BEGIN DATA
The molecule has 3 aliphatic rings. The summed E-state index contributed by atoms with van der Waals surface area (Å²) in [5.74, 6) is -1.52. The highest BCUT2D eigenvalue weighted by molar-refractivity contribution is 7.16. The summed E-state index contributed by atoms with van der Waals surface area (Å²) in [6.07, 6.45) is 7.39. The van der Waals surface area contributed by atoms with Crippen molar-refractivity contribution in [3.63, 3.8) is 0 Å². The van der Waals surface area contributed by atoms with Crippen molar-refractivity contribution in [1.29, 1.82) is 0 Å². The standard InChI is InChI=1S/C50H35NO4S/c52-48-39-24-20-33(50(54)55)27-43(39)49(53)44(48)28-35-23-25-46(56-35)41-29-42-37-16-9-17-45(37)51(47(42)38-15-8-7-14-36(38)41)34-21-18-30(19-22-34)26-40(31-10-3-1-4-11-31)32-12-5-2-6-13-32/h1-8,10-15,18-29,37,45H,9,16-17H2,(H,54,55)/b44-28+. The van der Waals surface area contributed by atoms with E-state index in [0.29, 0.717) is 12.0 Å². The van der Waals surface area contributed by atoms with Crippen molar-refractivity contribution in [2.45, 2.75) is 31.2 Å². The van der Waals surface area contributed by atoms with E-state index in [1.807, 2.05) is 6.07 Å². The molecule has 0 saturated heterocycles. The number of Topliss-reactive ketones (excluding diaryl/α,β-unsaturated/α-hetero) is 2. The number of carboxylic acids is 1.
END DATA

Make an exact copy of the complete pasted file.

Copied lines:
The molecule has 3 aliphatic rings. The summed E-state index contributed by atoms with van der Waals surface area (Å²) in [5.74, 6) is -1.52. The highest BCUT2D eigenvalue weighted by molar-refractivity contribution is 7.16. The summed E-state index contributed by atoms with van der Waals surface area (Å²) in [6.07, 6.45) is 7.39. The van der Waals surface area contributed by atoms with Crippen molar-refractivity contribution in [3.63, 3.8) is 0 Å². The van der Waals surface area contributed by atoms with Crippen molar-refractivity contribution in [1.29, 1.82) is 0 Å². The standard InChI is InChI=1S/C50H35NO4S/c52-48-39-24-20-33(50(54)55)27-43(39)49(53)44(48)28-35-23-25-46(56-35)41-29-42-37-16-9-17-45(37)51(47(42)38-15-8-7-14-36(38)41)34-21-18-30(19-22-34)26-40(31-10-3-1-4-11-31)32-12-5-2-6-13-32/h1-8,10-15,18-29,37,45H,9,16-17H2,(H,54,55)/b44-28+. The van der Waals surface area contributed by atoms with E-state index in [0.29, 0.717) is 12.0 Å². The van der Waals surface area contributed by atoms with Crippen molar-refractivity contribution in [2.45, 2.75) is 31.2 Å². The van der Waals surface area contributed by atoms with E-state index in [1.807, 2.05) is 6.07 Å². The molecule has 0 saturated heterocycles. The number of Topliss-reactive ketones (excluding diaryl/α,β-unsaturated/α-hetero) is 2. The number of carboxylic acids is 1.